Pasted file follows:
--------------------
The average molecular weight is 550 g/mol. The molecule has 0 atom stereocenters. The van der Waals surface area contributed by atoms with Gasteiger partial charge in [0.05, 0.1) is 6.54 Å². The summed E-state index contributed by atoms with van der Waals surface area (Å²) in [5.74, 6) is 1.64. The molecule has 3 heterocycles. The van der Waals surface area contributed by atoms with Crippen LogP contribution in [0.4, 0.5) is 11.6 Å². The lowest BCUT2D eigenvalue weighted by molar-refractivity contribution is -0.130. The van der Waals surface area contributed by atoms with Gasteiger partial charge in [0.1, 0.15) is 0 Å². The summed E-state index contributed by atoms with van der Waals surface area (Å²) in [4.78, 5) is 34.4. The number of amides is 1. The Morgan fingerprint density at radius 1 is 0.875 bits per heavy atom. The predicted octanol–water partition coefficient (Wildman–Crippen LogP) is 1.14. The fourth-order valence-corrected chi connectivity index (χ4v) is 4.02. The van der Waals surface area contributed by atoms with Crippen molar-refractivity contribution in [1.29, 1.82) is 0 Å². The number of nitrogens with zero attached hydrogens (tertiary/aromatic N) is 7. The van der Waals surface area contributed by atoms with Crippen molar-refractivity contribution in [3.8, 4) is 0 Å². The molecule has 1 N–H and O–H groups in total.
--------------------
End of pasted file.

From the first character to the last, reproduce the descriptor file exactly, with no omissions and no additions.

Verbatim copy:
The average molecular weight is 550 g/mol. The molecule has 0 atom stereocenters. The van der Waals surface area contributed by atoms with Gasteiger partial charge in [0.05, 0.1) is 6.54 Å². The summed E-state index contributed by atoms with van der Waals surface area (Å²) in [5.74, 6) is 1.64. The molecule has 3 heterocycles. The van der Waals surface area contributed by atoms with Crippen LogP contribution in [0.4, 0.5) is 11.6 Å². The lowest BCUT2D eigenvalue weighted by molar-refractivity contribution is -0.130. The van der Waals surface area contributed by atoms with Gasteiger partial charge in [0.1, 0.15) is 0 Å². The summed E-state index contributed by atoms with van der Waals surface area (Å²) in [4.78, 5) is 34.4. The number of amides is 1. The Morgan fingerprint density at radius 1 is 0.875 bits per heavy atom. The predicted octanol–water partition coefficient (Wildman–Crippen LogP) is 1.14. The fourth-order valence-corrected chi connectivity index (χ4v) is 4.02. The van der Waals surface area contributed by atoms with Crippen molar-refractivity contribution in [1.29, 1.82) is 0 Å². The number of nitrogens with zero attached hydrogens (tertiary/aromatic N) is 7. The van der Waals surface area contributed by atoms with Crippen molar-refractivity contribution in [3.8, 4) is 0 Å². The molecule has 1 N–H and O–H groups in total.